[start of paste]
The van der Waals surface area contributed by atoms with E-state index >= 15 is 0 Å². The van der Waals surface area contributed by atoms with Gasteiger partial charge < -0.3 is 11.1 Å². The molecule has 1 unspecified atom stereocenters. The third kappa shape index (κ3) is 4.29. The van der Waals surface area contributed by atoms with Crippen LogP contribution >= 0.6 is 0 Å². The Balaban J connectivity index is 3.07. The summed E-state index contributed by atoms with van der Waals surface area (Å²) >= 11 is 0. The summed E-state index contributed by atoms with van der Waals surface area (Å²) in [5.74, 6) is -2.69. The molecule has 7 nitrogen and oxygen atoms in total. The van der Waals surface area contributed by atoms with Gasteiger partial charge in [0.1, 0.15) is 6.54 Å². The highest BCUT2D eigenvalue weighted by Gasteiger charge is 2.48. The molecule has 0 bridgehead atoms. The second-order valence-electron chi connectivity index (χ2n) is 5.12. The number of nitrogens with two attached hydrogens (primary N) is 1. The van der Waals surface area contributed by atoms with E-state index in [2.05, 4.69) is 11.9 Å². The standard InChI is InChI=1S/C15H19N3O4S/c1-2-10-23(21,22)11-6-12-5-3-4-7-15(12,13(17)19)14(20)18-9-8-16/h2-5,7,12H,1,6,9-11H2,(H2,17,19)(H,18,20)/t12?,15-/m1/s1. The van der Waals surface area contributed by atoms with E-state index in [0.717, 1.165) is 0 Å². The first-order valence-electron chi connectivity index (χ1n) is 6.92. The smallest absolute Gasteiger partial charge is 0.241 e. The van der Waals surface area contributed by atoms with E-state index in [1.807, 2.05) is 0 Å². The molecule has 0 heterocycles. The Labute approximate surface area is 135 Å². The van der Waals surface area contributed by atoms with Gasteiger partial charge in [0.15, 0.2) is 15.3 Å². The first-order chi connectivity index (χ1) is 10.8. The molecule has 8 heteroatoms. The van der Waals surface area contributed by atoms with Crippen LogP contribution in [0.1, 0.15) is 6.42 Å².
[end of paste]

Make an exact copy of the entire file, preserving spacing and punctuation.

The van der Waals surface area contributed by atoms with E-state index >= 15 is 0 Å². The van der Waals surface area contributed by atoms with Gasteiger partial charge < -0.3 is 11.1 Å². The molecule has 1 unspecified atom stereocenters. The third kappa shape index (κ3) is 4.29. The van der Waals surface area contributed by atoms with Crippen LogP contribution >= 0.6 is 0 Å². The Balaban J connectivity index is 3.07. The summed E-state index contributed by atoms with van der Waals surface area (Å²) >= 11 is 0. The summed E-state index contributed by atoms with van der Waals surface area (Å²) in [5.74, 6) is -2.69. The molecule has 7 nitrogen and oxygen atoms in total. The van der Waals surface area contributed by atoms with Gasteiger partial charge in [0.1, 0.15) is 6.54 Å². The highest BCUT2D eigenvalue weighted by Gasteiger charge is 2.48. The molecule has 0 bridgehead atoms. The second-order valence-electron chi connectivity index (χ2n) is 5.12. The number of nitrogens with two attached hydrogens (primary N) is 1. The van der Waals surface area contributed by atoms with E-state index in [2.05, 4.69) is 11.9 Å². The standard InChI is InChI=1S/C15H19N3O4S/c1-2-10-23(21,22)11-6-12-5-3-4-7-15(12,13(17)19)14(20)18-9-8-16/h2-5,7,12H,1,6,9-11H2,(H2,17,19)(H,18,20)/t12?,15-/m1/s1. The van der Waals surface area contributed by atoms with E-state index in [0.717, 1.165) is 0 Å². The first-order valence-electron chi connectivity index (χ1n) is 6.92. The smallest absolute Gasteiger partial charge is 0.241 e. The van der Waals surface area contributed by atoms with E-state index in [1.807, 2.05) is 0 Å². The molecule has 0 heterocycles. The Labute approximate surface area is 135 Å². The van der Waals surface area contributed by atoms with Gasteiger partial charge in [0.15, 0.2) is 15.3 Å². The first-order chi connectivity index (χ1) is 10.8. The molecule has 8 heteroatoms. The van der Waals surface area contributed by atoms with Crippen LogP contribution in [0.1, 0.15) is 6.42 Å².